Levine longs for some new realist breakthrough equivalent to the democratic peace theory of liberal scholarship. In an oft-quoted comment, the political scientist Jack Levy described the democratic peace concept as “the closet thing we have to an empirical law in the study of international relations.” Note that he said “closet thing” to a law—not a law itself. Levine himself correctly describes why our expectations should be limited when he comments that because of the “vagaries of human behavior” international relations “is not physics” and “there are no laws.” So why should we expect some big new theoretical breakthrough?
There is a lot of rich realist theory on, and in, the books that is still very applicable to problems of the present even if it was originally constructed during the Cold War. One just has to get the books off the shelf and read them.
The United States has an inveterate domestic opposition, concentrated primarily on one side of its political spectrum, to any participation in international institutions, broadly defined. Institutions for this purpose include not only general-purpose international organizations but also the legal structures provided by multilateral treaties. Often there are specific, legitimate objections involved, but most of the opposition is of a more general and visceral nature. It is opposition rooted primarily in the mistaken belief that participation in such institutions somehow compromises one's sovereignty, even though voluntary participation is itself an act of sovereignty.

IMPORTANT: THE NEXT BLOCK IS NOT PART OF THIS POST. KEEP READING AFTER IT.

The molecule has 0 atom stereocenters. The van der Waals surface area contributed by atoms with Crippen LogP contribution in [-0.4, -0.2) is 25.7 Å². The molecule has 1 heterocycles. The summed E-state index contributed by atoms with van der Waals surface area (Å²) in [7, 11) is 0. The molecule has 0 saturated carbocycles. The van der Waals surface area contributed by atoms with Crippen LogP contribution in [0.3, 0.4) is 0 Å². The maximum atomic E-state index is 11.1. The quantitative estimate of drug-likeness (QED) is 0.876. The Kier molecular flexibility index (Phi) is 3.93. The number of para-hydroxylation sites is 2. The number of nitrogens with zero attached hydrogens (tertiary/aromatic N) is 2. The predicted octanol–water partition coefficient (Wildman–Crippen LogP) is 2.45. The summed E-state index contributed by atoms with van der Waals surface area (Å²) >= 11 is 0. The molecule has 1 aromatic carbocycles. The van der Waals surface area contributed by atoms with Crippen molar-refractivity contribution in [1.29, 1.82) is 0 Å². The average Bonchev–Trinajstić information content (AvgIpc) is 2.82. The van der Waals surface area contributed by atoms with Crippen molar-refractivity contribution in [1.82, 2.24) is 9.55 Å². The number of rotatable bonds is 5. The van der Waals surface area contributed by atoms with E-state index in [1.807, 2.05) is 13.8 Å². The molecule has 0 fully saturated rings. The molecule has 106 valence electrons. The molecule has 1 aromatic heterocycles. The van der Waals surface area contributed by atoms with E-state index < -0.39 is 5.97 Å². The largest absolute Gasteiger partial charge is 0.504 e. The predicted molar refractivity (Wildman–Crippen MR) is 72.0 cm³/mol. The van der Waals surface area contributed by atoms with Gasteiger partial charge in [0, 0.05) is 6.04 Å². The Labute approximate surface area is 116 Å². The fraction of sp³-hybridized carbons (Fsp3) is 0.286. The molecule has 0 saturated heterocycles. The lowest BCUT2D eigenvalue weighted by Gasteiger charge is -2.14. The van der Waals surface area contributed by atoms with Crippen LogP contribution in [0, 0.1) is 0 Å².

The Law of the Sea convention is one of the most familiar subjects of such opposition. The convention has now been in force for nineteen years. The United States is one of only a handful of non-landlocked countries that is not a party, even though U.S. adherence to the convention has been recommended by Republican and Democratic presidents alike as well as by the Defense Department, environmentalists, the oil and gas industries, and, in the words of former Republican Senator Richard Lugar, almost everyone who deals “with oceans on a daily basis.”
Opposition cannot disguise or negate the respects in which some of these institutions can serve useful purposes and meet practical needs. They can do so for the United States just as they can for many other countries, which is why many other countries subscribe to them. To pay international institutions this compliment is not, by the way, to weigh in on the sort of the debate that political scientists have among themselves about the role of international organizations. One school of thought holds that international organizations have a life of their own, with their own independent effects on world politics. An opposing school, populated by realists, contends that international organizations are fundamentally creatures of nation-states and especially of great powers, and they continue in existence only as long as they serve a purpose for those states. That realist observation underscores how such institutions can be useful to the United States. It also shows that one does not have to be an international-organization-hugger to perceive that usefulness.
The International Criminal Court is an example of an international organization that the United States, despite having some continued well-founded reservations about the scope of its authority, has found useful. So the United States has been quietly cooperating with the court. The most recent defendant to come into the court's custody—one of those rapacious warlords operating in eastern Congo—gave himself up by walking into the U.S. embassy in Rwanda. Without the ICC to turn him over to, it would have been hard to imagine a good way for the United States to handle the situation.